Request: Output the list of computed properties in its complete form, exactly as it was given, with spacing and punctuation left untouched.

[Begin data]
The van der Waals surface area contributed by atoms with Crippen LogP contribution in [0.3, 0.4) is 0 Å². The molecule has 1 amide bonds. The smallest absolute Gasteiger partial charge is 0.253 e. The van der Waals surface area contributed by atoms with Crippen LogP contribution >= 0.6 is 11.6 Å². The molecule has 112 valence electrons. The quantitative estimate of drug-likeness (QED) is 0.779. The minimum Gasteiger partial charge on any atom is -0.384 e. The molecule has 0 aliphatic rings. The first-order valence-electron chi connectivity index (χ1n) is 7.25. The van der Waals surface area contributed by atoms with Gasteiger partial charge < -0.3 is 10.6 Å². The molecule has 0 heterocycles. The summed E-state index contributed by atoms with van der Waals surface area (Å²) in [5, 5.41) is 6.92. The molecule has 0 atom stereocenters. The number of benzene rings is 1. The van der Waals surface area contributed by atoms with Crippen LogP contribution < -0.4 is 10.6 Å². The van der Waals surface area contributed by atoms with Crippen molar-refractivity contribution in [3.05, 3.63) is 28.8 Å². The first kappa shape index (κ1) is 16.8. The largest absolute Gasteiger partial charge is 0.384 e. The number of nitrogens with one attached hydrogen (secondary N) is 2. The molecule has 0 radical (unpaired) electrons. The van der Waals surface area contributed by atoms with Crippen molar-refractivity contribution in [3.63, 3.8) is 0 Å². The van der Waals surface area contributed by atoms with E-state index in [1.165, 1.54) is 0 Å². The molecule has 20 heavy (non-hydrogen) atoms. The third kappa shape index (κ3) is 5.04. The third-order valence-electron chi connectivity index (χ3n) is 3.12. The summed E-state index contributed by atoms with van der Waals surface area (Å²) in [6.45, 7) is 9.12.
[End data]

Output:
The van der Waals surface area contributed by atoms with Crippen LogP contribution in [0.3, 0.4) is 0 Å². The molecule has 1 amide bonds. The smallest absolute Gasteiger partial charge is 0.253 e. The van der Waals surface area contributed by atoms with Crippen LogP contribution >= 0.6 is 11.6 Å². The molecule has 112 valence electrons. The quantitative estimate of drug-likeness (QED) is 0.779. The minimum Gasteiger partial charge on any atom is -0.384 e. The molecule has 0 aliphatic rings. The first-order valence-electron chi connectivity index (χ1n) is 7.25. The van der Waals surface area contributed by atoms with Gasteiger partial charge < -0.3 is 10.6 Å². The molecule has 0 heterocycles. The summed E-state index contributed by atoms with van der Waals surface area (Å²) in [5, 5.41) is 6.92. The molecule has 0 atom stereocenters. The number of benzene rings is 1. The van der Waals surface area contributed by atoms with Crippen LogP contribution < -0.4 is 10.6 Å². The van der Waals surface area contributed by atoms with Crippen molar-refractivity contribution in [3.05, 3.63) is 28.8 Å². The first kappa shape index (κ1) is 16.8. The largest absolute Gasteiger partial charge is 0.384 e. The number of nitrogens with one attached hydrogen (secondary N) is 2. The molecule has 0 radical (unpaired) electrons. The van der Waals surface area contributed by atoms with Crippen molar-refractivity contribution in [3.63, 3.8) is 0 Å². The van der Waals surface area contributed by atoms with E-state index in [1.165, 1.54) is 0 Å². The molecule has 20 heavy (non-hydrogen) atoms. The third kappa shape index (κ3) is 5.04. The third-order valence-electron chi connectivity index (χ3n) is 3.12. The summed E-state index contributed by atoms with van der Waals surface area (Å²) in [6.45, 7) is 9.12.